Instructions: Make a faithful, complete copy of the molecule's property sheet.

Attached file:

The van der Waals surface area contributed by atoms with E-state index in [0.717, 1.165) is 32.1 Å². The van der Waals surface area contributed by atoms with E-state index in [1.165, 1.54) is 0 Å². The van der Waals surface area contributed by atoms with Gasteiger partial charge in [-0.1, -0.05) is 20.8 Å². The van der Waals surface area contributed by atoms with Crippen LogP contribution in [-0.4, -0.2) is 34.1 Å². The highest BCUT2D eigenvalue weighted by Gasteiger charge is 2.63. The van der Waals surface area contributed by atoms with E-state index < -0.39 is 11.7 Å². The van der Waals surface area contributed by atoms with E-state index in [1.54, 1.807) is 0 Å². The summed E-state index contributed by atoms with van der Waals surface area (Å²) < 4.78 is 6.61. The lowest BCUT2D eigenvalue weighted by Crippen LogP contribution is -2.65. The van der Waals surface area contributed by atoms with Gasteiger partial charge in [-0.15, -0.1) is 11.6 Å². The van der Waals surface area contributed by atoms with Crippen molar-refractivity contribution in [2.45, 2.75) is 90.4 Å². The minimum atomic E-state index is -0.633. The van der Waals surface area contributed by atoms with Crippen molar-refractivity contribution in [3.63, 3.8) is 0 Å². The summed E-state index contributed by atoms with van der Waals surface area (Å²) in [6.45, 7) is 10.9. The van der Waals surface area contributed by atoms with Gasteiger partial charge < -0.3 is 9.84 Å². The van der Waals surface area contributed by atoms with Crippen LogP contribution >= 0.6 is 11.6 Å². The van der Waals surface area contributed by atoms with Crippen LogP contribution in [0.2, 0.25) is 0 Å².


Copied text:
The van der Waals surface area contributed by atoms with E-state index in [0.717, 1.165) is 32.1 Å². The van der Waals surface area contributed by atoms with E-state index in [1.165, 1.54) is 0 Å². The van der Waals surface area contributed by atoms with Gasteiger partial charge in [-0.1, -0.05) is 20.8 Å². The van der Waals surface area contributed by atoms with Crippen LogP contribution in [-0.4, -0.2) is 34.1 Å². The highest BCUT2D eigenvalue weighted by Gasteiger charge is 2.63. The van der Waals surface area contributed by atoms with E-state index < -0.39 is 11.7 Å². The van der Waals surface area contributed by atoms with E-state index in [1.54, 1.807) is 0 Å². The summed E-state index contributed by atoms with van der Waals surface area (Å²) < 4.78 is 6.61. The lowest BCUT2D eigenvalue weighted by Crippen LogP contribution is -2.65. The van der Waals surface area contributed by atoms with Gasteiger partial charge in [-0.15, -0.1) is 11.6 Å². The van der Waals surface area contributed by atoms with Crippen molar-refractivity contribution in [2.45, 2.75) is 90.4 Å². The minimum atomic E-state index is -0.633. The van der Waals surface area contributed by atoms with Crippen molar-refractivity contribution in [3.63, 3.8) is 0 Å². The summed E-state index contributed by atoms with van der Waals surface area (Å²) in [6.45, 7) is 10.9. The van der Waals surface area contributed by atoms with Gasteiger partial charge < -0.3 is 9.84 Å². The van der Waals surface area contributed by atoms with Crippen LogP contribution >= 0.6 is 11.6 Å². The van der Waals surface area contributed by atoms with Crippen LogP contribution in [0.2, 0.25) is 0 Å².